The fitness industry is based on a dose-dependent relationship where if some is good, more is better.
If some creatine is good more is better.
If some protein is good more is better.
If some weight is good more is better.

In many ways, this is not a behavior exclusive to the fitness industry but rather universal to human beings themselves. Identifying when and where we go too far and start to stray from the intent and purpose of what we’re doing comes with age, wisdom and experience.

One of the biggest rookie mistakes I see in the gym and earliest manifestations of this dose-dependent relationship centers around the execution of the close grip bench press, often featured in magazines in on YouTube videos as a great “mass builder" for the triceps but too often I see the narrow grip get too close for comfort.

The thought must be  "if closer than neutral grip utilizes more elbow extension there for greater activation of the triceps muscle group, then the narrower the grip the greatest activation of the tricep must be found"

Not only is that not true, but it’s potentially dangerous.

Our wrist is a complicated intersection of the two forearm bones, radius, ulna,  along with two rows of irregular carpal bones woven intertwined with a network of complex ligaments. Often oversimplified, like most things in the fitness industry, the wrist has some nuance structure to it that needs to be considered when weighing out the benefits and risks of your close grip press.

The wrist Is most commonly known to go through the action of flexion-extension but has a unique movement based on its structure called ulnar and radial deviation. It’s ulnar deviation that concerns us when we go to close on a bench press. When we load into ulnar deviation we impact a soft tissue known as the triangular fibrocartilage, think of the triangular fibrocartilage like the meniscus in your knee, It acts is sort of a space saver from the end of the ulnar at the beginning of the first row of carpal bones. It has properties of both cartilage and ligaments which makes rehabilitation of this particular soft tissue extremely finicky.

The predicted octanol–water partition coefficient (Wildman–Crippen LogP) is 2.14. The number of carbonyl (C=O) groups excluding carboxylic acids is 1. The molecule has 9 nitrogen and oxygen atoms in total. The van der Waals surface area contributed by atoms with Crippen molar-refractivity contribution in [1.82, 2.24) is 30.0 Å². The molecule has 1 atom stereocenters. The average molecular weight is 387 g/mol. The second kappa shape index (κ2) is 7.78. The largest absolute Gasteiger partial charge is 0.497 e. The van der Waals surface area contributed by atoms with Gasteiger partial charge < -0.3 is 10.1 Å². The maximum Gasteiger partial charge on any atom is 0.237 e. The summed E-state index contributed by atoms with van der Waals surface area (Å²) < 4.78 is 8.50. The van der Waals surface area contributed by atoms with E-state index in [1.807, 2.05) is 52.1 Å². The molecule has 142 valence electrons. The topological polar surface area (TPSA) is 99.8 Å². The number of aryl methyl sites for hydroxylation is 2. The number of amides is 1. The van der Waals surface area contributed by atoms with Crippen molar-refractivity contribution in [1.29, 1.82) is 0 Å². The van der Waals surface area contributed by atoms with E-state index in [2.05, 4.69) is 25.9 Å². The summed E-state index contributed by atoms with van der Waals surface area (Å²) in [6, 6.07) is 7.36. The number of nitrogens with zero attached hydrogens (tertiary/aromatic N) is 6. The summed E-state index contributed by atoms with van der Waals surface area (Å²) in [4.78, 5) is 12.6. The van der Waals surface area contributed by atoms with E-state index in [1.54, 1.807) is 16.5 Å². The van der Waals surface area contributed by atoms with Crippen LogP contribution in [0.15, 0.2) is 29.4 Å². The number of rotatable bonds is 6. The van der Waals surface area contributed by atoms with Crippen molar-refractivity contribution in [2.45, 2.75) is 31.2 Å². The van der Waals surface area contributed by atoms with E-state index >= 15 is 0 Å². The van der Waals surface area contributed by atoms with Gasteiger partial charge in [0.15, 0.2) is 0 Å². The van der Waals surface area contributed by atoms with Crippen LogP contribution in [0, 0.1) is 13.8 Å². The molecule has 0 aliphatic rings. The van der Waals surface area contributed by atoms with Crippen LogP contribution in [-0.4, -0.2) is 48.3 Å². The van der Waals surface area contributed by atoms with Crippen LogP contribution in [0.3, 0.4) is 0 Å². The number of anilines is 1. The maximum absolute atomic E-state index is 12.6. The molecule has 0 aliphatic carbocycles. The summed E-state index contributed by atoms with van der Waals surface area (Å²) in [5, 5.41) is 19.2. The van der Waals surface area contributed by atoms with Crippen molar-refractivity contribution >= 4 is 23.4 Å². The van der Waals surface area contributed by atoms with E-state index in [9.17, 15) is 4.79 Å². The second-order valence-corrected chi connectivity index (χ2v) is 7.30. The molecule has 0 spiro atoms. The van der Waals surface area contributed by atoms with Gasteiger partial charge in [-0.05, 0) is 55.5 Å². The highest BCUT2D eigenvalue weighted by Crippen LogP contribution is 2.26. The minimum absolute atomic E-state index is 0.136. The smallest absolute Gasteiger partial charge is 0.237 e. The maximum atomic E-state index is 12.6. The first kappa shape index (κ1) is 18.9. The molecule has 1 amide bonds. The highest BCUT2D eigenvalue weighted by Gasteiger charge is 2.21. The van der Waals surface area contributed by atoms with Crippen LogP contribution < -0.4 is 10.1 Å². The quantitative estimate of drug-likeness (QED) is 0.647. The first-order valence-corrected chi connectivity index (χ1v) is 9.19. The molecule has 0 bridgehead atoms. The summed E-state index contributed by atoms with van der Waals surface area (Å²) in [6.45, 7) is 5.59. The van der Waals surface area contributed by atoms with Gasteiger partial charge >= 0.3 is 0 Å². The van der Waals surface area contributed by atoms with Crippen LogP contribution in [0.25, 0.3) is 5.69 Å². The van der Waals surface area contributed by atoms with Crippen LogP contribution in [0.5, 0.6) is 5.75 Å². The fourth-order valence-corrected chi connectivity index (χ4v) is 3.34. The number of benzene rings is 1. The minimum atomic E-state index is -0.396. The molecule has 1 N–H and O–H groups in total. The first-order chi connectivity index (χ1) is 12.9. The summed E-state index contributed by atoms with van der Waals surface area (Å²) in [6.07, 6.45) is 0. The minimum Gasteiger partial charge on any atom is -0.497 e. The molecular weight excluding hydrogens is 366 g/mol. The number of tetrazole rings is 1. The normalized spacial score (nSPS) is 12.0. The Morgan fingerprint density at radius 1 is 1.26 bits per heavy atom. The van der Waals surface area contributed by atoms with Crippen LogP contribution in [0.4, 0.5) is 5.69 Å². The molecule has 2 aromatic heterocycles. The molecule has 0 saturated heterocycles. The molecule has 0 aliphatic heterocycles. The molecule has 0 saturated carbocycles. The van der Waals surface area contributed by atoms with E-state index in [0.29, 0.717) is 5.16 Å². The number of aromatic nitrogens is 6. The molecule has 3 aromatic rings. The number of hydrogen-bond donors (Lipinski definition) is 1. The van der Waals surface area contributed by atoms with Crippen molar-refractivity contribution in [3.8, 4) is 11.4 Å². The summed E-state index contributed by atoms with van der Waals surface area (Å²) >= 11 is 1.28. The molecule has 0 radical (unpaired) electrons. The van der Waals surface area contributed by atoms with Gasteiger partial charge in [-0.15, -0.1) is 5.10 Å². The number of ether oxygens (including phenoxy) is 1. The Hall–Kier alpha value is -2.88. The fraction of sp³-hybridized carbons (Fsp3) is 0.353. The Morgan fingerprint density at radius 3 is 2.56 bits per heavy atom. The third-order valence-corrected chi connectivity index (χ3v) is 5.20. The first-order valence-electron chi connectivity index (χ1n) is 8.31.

If the end goal is big triceps, any potential perceived added benefit to overloading elbow extension as a byproduct of a narrower grip, and therefore increasing marginally the use of the triceps should be overshadowed by the ever-present danger of damaging this very integral part of your soft tissue structures system.

As a recommendation, it's suggested that no grip be adopted narrower than shoulder-width and allow adduction of the shoulder to increase the extension of the elbow and therefore increase triceps activity.

The second the bar is loaded with a hand position that is narrower than our AC joints of our shoulder and a full range of motion of shoulder extension is expressed , The wrist will be forced into this ulnar deviated position under load, And they put you at a high risk of a very annoying injury to have.

If there was one take away from this that transcended the execution of a triceps emphasis benchpress it’s that more is rarely better. Better is better.

Jordan Shallow

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